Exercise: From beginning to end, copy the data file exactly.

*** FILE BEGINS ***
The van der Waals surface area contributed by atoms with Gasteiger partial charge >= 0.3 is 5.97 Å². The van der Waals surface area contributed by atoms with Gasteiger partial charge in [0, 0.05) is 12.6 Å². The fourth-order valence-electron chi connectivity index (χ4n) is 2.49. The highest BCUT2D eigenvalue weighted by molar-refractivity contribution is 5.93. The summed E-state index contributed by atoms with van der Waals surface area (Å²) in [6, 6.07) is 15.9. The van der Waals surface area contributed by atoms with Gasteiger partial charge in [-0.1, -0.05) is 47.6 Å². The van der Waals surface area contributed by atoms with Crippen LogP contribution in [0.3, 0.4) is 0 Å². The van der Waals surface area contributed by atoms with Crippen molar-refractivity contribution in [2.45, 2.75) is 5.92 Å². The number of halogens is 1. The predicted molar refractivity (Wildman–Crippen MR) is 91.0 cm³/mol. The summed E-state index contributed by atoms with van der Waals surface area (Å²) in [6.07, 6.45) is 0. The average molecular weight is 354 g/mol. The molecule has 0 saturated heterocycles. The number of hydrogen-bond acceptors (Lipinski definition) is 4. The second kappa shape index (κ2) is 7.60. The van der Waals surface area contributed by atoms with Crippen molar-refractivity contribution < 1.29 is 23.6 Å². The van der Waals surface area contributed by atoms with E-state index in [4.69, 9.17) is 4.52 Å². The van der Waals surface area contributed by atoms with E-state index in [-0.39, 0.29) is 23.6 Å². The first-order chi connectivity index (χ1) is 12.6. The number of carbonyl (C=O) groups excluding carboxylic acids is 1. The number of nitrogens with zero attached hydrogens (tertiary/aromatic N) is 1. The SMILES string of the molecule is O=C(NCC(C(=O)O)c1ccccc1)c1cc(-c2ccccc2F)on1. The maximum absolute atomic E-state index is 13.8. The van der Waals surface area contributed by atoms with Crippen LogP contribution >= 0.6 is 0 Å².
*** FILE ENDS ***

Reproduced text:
The van der Waals surface area contributed by atoms with Gasteiger partial charge >= 0.3 is 5.97 Å². The van der Waals surface area contributed by atoms with Gasteiger partial charge in [0, 0.05) is 12.6 Å². The fourth-order valence-electron chi connectivity index (χ4n) is 2.49. The highest BCUT2D eigenvalue weighted by molar-refractivity contribution is 5.93. The summed E-state index contributed by atoms with van der Waals surface area (Å²) in [6, 6.07) is 15.9. The van der Waals surface area contributed by atoms with Gasteiger partial charge in [-0.1, -0.05) is 47.6 Å². The van der Waals surface area contributed by atoms with Crippen LogP contribution in [0.3, 0.4) is 0 Å². The van der Waals surface area contributed by atoms with Crippen molar-refractivity contribution in [2.45, 2.75) is 5.92 Å². The number of halogens is 1. The predicted molar refractivity (Wildman–Crippen MR) is 91.0 cm³/mol. The summed E-state index contributed by atoms with van der Waals surface area (Å²) in [6.07, 6.45) is 0. The average molecular weight is 354 g/mol. The molecule has 0 saturated heterocycles. The number of hydrogen-bond acceptors (Lipinski definition) is 4. The second kappa shape index (κ2) is 7.60. The van der Waals surface area contributed by atoms with Crippen molar-refractivity contribution < 1.29 is 23.6 Å². The van der Waals surface area contributed by atoms with E-state index in [4.69, 9.17) is 4.52 Å². The van der Waals surface area contributed by atoms with E-state index in [-0.39, 0.29) is 23.6 Å². The first-order chi connectivity index (χ1) is 12.6. The number of carbonyl (C=O) groups excluding carboxylic acids is 1. The number of nitrogens with zero attached hydrogens (tertiary/aromatic N) is 1. The SMILES string of the molecule is O=C(NCC(C(=O)O)c1ccccc1)c1cc(-c2ccccc2F)on1. The maximum absolute atomic E-state index is 13.8. The van der Waals surface area contributed by atoms with Crippen LogP contribution >= 0.6 is 0 Å².